Monday, January 21, 2013

What's Real & What's Made Up From The Ballad of Jessie Pearl?

I received an email from a high school friend who has recently read my book. She wanted to know which characters were based on real people and if any of the characters were simply made up. Since I believe lots of  readers from my hometown will want to know the answers, I'll paste my response to her below:

Hi Rynn,

Thank you for reading my book and writing to tell me how much you liked it.

Basically I took a snippet of a family story and then used research and my imagination because everyone associated with what really happened is long dead.

The story takes place in the house that you call Bobby Marler's house. When I was growing up that was my grandmother's house. My grandmother, Lena, is Jessie Pearl in the book. She was fourteen when her sister Crawley died from tuberculosis. Crawley was 20 when she died and left behind a ten-month-old baby, (Junior Wooten), and a letter planning her own funeral. I have never seen the actual letter. I believe that it is in a safe in Savannah, Georgia. 

When I asked my mom what she remembered about her mother and her sisters, she said that Anna, the oldest sister, liked to sew and used to cut her own patterns from the Sears & Roebuck catalogue. She also told me that when Anna contracted TB, she was determined to go away for treatment because her sister Crawley had died from it. All of those details made their way into the book. Anna's daughter was actually named Vivian, but I shortened it to Vivi in the book. 

My mom told me that Lena, (the youngest sister), would rather work outside than do housework. She wasn't much of a cook because her older sisters had always done most of it while she was at work in the tobacco field. Those details shaped the character of Jessie Pearl.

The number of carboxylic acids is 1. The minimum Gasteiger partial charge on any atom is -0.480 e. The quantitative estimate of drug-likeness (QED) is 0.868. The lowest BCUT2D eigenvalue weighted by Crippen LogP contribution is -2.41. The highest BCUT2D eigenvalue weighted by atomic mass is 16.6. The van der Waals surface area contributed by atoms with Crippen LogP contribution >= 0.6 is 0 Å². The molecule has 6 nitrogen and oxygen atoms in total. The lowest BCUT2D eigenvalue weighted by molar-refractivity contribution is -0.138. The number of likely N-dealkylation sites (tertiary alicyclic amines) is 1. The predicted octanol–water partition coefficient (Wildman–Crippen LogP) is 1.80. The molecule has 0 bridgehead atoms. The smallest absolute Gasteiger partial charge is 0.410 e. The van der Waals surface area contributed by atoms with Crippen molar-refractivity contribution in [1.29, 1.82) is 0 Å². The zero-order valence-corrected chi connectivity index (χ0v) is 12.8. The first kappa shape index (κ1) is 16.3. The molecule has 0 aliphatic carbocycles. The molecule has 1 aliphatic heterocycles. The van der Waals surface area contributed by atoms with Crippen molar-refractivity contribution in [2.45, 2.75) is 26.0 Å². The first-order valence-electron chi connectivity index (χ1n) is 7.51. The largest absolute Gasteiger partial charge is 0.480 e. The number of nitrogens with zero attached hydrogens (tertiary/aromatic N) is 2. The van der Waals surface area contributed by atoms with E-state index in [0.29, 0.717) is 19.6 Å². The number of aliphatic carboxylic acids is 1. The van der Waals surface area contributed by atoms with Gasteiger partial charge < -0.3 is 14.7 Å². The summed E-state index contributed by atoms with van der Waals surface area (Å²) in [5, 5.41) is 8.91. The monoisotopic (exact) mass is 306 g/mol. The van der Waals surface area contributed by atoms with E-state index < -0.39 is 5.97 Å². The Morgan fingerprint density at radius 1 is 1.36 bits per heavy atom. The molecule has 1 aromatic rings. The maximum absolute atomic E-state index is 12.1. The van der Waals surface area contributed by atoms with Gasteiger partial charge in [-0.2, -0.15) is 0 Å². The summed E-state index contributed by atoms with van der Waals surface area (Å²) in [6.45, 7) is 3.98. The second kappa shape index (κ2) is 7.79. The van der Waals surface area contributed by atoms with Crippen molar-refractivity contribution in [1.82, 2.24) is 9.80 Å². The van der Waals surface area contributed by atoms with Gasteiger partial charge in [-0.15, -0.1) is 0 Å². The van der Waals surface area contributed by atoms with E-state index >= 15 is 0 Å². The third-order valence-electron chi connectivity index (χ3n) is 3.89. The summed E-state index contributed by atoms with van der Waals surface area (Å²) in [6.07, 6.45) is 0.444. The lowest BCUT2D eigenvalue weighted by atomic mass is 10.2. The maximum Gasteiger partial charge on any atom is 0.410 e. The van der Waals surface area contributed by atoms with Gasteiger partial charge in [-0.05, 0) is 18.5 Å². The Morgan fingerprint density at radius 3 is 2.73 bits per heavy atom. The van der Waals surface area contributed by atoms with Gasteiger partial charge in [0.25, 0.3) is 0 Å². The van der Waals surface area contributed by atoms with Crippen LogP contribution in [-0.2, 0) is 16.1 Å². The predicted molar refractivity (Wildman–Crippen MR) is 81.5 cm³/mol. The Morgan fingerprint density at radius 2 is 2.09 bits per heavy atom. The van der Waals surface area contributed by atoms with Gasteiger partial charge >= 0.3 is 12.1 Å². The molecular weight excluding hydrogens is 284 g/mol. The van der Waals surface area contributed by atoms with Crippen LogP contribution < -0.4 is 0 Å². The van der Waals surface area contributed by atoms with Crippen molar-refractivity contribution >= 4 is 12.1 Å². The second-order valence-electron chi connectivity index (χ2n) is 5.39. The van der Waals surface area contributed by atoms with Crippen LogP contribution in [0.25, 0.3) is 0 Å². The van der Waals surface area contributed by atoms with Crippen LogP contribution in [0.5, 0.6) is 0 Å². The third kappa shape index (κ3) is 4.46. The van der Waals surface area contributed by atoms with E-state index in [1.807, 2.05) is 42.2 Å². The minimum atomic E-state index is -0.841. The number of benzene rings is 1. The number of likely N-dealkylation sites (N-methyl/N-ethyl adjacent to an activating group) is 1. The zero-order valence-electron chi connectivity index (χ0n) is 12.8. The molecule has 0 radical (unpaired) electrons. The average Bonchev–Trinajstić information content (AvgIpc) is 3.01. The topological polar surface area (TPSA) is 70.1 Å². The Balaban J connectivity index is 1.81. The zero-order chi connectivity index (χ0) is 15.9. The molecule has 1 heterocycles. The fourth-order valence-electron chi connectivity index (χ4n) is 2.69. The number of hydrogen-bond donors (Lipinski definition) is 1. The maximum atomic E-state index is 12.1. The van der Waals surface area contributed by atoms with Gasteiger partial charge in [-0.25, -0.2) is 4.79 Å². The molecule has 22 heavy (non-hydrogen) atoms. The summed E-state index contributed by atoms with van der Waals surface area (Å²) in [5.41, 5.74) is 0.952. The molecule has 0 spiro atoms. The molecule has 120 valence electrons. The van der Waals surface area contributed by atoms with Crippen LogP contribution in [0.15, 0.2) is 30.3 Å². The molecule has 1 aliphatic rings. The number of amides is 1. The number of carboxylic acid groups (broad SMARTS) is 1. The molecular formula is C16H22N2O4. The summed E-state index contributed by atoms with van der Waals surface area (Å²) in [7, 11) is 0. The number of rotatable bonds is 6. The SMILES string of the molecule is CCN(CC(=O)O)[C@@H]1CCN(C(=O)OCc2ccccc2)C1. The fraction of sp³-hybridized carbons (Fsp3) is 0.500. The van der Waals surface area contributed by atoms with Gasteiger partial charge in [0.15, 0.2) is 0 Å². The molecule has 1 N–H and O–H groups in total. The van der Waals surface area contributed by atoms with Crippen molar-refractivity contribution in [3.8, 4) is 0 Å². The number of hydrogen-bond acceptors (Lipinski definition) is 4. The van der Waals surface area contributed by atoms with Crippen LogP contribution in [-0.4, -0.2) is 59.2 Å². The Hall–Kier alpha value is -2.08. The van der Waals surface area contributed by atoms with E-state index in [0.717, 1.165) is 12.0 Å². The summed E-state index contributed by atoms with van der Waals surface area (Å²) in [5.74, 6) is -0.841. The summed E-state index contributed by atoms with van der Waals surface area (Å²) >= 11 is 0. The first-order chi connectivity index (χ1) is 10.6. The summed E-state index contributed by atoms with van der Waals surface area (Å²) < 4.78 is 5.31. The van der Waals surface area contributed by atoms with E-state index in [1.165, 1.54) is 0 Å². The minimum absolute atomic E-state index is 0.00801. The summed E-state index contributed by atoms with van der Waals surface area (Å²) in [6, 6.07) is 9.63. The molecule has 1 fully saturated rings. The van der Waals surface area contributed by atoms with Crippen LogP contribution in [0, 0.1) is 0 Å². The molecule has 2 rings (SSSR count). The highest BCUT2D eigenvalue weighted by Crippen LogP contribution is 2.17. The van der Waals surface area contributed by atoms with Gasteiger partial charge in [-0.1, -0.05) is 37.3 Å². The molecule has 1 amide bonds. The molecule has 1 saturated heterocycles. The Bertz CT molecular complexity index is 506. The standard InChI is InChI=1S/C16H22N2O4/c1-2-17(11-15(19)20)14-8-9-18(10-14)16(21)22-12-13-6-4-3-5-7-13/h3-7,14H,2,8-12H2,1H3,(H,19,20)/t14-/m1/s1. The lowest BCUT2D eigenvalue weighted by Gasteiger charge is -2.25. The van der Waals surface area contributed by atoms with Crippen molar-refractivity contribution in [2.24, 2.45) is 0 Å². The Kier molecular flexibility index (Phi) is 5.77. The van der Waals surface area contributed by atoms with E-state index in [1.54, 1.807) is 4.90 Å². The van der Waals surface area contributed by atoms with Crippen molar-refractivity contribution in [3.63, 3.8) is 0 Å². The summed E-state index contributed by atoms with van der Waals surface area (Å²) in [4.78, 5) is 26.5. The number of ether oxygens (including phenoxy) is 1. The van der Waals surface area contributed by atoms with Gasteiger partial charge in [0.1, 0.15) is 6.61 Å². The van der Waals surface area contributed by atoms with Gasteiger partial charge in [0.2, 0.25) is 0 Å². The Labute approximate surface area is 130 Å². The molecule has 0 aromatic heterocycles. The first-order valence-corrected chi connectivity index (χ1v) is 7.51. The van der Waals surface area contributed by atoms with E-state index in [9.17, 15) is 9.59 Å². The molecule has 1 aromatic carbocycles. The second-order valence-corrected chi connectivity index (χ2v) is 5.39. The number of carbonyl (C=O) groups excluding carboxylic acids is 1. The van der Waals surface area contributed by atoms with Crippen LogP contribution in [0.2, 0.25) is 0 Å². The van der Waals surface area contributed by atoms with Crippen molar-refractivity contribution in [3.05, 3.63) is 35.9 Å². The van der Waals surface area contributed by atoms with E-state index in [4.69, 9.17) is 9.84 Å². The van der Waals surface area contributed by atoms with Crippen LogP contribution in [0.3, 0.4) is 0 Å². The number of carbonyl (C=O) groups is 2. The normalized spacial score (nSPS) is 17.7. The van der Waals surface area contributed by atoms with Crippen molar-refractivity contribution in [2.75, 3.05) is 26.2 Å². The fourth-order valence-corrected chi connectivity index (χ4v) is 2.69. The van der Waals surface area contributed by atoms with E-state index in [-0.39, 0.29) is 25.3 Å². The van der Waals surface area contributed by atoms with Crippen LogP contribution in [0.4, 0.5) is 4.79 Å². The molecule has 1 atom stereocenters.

My mom didn't know much about Crawley, the middle sister, because she died so young, but she told me the letter she left behind was incredibly sad. Another relative said that Crawley loved to sing and so I made her musical in the book. I changed the name Crawley to Carrie because Crawley reminded me of "creepy crawley." It also has significance because the family had to "carry her" when she became ill.

Yes, Tom and Sophie are based on the Tom and Sophronia Hennings that you found in the Hennings family genealogy. I used to walk to see "Fronnie" with my grandmother. Tom and Fronnie actually lost two of their children to diphtheria. Fronnie told me the story of losing her children when I was just a little girl. Tell your daughter I changed Fronnie to Sophie because I thought it was a more beautiful name. I am pleased she doesn't mind that I borrowed it. (Rynn's daughter is actually named Sophia Hennings).

Viney Speer is probably the only person still alive who attended Crawley's funeral, but she was a little girl and doesn't remember too much about it. I changed the last name, but borrowed the name Viney for the book because I thought it suited the time period.

Maude is basically a made up character. There used to be a granny woman in the Flint Hill community whose last name was Patterson. I gave Maude that last name, but chose her first name because I thought it fit the character I had in mind. Two things influenced me when I was writing the character of Maude. The first is a self-published book by Miss Irma Matthews about life in early Yadkin County. In that memoir, Miss Irma writes about one of her relatives who would come for long visits and stay past her welcome. The rest of Maude is from my Grandmother Williams who used to watch over me, much like Maude watches over Jessie.

Liza Phillips is also a made up character. She's a combination of two characters I loved to hate when I was growing up: Nellie Olson from the Little House books and Liza Colby from the now defunct soap opera "All My Children."

My editor told me to let go of what really happened and just tell a good story. That's what I've tried to do. I wanted to tell a good story and at the same time capture this bit of Hennings family history so that it wouldn't be forgotten. 

Thanks again,



  1. Very interesting^.
    Although I made it clear that my MG is *fiction*, I too received this very question at my book launch party. Thank you for giving such a detailed answer. I really liked your book.

  2. Thanks, Mirka. I think it's only natural that people wonder where stories originate from. I'm not surprised that you got the same question.

  3. It's always interesting to see how stories originate. Thanks for posting the letter.

  4. Ballad of Jessie Pearl sounds like my kind of book. I love Could-Be-True books. Your blog reveals someone who knows who she is and one who writes very well.